The Language and Culture of China and its relevance to current development issues

Date: Friday April 13, 2007 – 7:30 p.m. at the Almonte United Church Social Hall

Speaker: Kieran Broadbent

Topic: The Language and Culture of China and its relevance to current development issues 

Kieran Broadbent was educated at the School of Oriental and African Studies, University of London and Wolfson College, University of Oxford in Chinese (Mandarin). He worked first in Hongkong on Chinese development issues for the British government before joining the Commonwealth Agricultural Bureaux where he specialised in China’s economy. He compiled a Chinese-English Dictionary of China’s Rural Economy which was published by the Bureaux in 1976, and was also a contributor to the first computerised Chinese-English Scientific and Technical Dictionary (CETA) project sponsored by a consortium of US Government Agencies. He later joined the International Development Research Center, Ottawa, where as an Associate Director he continued his professional interest in China until retirement . He has been a frequent visitor to China over the years and has authored several academic papers.

The talk will focus on three main questions: 

  • What virtues caused the endurance of Chinese civilisation when all others have faded away?
  • What made China the most advanced place in the world for several centuries before the European industrial revolution and what were the reasons for its decline?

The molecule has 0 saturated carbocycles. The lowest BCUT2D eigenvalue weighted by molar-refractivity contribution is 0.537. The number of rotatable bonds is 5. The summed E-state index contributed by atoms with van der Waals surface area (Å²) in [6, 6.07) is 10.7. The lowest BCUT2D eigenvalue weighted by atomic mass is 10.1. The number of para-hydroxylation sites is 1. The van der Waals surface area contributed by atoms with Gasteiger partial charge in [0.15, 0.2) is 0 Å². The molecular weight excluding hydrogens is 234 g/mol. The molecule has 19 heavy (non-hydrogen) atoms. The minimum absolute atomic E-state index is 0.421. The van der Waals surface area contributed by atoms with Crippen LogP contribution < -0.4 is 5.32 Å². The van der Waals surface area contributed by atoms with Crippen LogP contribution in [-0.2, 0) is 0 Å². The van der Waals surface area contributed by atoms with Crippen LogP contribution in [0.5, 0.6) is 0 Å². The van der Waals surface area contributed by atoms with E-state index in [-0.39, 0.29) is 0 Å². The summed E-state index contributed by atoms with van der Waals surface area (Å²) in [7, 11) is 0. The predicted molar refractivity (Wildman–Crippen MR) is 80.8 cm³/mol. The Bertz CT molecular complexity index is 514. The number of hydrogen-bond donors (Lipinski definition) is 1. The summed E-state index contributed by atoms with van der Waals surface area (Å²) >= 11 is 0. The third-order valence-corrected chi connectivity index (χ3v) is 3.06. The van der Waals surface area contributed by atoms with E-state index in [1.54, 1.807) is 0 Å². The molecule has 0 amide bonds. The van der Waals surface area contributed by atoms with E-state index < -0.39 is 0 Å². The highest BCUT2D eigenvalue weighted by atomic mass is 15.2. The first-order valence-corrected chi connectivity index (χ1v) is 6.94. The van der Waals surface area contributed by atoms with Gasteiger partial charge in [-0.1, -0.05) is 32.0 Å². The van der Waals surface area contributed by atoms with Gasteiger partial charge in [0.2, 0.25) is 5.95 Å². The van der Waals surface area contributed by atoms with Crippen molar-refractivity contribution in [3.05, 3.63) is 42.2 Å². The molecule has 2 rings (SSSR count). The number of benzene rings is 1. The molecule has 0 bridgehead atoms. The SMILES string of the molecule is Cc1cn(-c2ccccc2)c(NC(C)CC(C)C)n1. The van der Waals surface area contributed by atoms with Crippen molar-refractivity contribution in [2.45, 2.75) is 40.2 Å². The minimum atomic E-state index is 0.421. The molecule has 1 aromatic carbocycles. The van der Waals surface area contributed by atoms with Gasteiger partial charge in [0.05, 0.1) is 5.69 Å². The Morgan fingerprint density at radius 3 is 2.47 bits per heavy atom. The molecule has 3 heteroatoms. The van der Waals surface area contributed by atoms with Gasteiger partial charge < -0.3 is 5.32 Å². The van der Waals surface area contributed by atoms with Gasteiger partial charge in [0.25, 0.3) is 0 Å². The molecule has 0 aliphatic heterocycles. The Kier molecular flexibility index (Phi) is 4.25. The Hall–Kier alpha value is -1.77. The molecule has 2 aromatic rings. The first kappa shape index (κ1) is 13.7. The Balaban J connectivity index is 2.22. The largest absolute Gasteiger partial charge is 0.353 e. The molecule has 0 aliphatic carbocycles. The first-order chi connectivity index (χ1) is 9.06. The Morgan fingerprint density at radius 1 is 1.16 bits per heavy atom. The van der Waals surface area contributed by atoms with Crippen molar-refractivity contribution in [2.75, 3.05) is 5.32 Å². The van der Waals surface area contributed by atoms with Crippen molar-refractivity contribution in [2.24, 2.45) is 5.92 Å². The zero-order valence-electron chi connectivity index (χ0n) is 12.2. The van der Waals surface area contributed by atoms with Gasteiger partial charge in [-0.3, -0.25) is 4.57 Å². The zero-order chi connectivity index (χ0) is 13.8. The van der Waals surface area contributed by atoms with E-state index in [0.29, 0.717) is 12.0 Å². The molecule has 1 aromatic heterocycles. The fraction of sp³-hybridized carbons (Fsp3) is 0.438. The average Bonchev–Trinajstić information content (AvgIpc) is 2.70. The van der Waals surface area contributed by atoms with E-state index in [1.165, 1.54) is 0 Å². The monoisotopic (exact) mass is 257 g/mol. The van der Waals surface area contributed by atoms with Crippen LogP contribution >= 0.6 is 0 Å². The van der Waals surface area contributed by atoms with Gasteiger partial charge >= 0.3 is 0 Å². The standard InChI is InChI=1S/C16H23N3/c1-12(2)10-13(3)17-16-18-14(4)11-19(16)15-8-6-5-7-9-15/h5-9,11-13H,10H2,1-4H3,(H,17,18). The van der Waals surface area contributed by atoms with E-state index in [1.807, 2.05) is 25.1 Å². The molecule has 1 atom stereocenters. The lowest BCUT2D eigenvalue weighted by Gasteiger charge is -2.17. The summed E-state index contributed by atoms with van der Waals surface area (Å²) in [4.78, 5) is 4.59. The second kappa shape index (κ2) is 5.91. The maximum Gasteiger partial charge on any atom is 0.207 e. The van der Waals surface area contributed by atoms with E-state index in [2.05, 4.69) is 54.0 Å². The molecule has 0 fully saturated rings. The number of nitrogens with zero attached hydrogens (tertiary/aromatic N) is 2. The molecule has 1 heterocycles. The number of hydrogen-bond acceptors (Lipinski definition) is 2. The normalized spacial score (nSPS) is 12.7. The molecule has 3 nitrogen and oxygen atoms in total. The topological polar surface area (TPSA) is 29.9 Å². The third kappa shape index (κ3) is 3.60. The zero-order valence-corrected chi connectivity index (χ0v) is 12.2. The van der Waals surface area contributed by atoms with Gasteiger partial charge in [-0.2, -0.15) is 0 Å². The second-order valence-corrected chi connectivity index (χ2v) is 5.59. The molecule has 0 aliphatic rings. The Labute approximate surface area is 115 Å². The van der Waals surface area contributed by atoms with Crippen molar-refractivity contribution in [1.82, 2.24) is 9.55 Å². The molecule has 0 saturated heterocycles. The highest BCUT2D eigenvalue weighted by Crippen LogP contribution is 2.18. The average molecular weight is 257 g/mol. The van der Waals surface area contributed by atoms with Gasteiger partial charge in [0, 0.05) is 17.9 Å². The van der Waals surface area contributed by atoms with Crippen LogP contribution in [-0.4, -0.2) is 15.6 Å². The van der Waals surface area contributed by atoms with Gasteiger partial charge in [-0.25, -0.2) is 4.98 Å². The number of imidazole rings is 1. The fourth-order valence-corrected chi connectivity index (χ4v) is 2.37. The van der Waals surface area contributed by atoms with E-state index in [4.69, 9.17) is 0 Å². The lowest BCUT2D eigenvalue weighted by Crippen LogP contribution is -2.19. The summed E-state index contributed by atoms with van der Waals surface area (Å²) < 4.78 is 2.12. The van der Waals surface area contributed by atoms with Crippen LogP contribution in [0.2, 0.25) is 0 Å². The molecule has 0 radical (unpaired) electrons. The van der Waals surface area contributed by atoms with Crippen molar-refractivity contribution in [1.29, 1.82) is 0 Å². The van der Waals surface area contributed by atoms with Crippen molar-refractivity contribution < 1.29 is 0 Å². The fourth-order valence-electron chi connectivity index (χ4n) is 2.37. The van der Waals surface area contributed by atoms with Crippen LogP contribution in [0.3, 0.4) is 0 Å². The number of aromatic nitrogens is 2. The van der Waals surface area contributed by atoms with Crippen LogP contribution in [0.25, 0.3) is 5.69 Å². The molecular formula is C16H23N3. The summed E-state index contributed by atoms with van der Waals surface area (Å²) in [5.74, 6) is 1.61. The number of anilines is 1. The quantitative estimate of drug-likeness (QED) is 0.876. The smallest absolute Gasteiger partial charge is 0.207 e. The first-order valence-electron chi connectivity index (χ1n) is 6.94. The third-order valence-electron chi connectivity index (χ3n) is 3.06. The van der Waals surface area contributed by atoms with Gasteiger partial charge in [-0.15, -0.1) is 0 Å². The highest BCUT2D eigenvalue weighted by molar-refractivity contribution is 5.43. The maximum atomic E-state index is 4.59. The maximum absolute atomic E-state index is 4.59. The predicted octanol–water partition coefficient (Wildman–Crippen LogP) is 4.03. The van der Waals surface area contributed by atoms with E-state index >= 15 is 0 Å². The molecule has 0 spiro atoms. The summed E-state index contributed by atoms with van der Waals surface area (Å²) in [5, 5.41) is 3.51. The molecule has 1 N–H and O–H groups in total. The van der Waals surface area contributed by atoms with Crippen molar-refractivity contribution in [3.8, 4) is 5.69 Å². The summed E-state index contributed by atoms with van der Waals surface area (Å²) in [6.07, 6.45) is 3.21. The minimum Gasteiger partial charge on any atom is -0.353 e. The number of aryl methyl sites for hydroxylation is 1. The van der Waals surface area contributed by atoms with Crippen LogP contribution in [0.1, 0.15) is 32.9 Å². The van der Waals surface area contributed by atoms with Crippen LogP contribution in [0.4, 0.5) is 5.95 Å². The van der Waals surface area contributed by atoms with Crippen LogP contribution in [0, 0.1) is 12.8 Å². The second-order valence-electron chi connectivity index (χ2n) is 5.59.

• Why is China suddenly poised to become the new ‘workshop of the world’ and what are the implications of this for the world economy and the environment?

Kieran Broadbent studied Chinese (Mandarin) at the School of Oriental and African Studies, University of London and Hongkong University and qualified as a Civil Service Interpreter, and later received an M.Litt from Oxford in Agricultural Economics for research into the Transformation of China’s Rural Economy and its Effect on the Environment. He also published a Dictionary of China’s Rural Economy. He made his first of many visits to China in 1978 at the invitation of the Chinese Academy of Sciences as a member of an international academic advisory consortium (CETA ) based in Washington DC that was engaged in the first attempt to produce a computerised Chinese-English Scientific Dictionary. He retired from the International Development Research Centre( IDRC) in Ottawa after many years of international development work. He lives on a farm outside Almonte.

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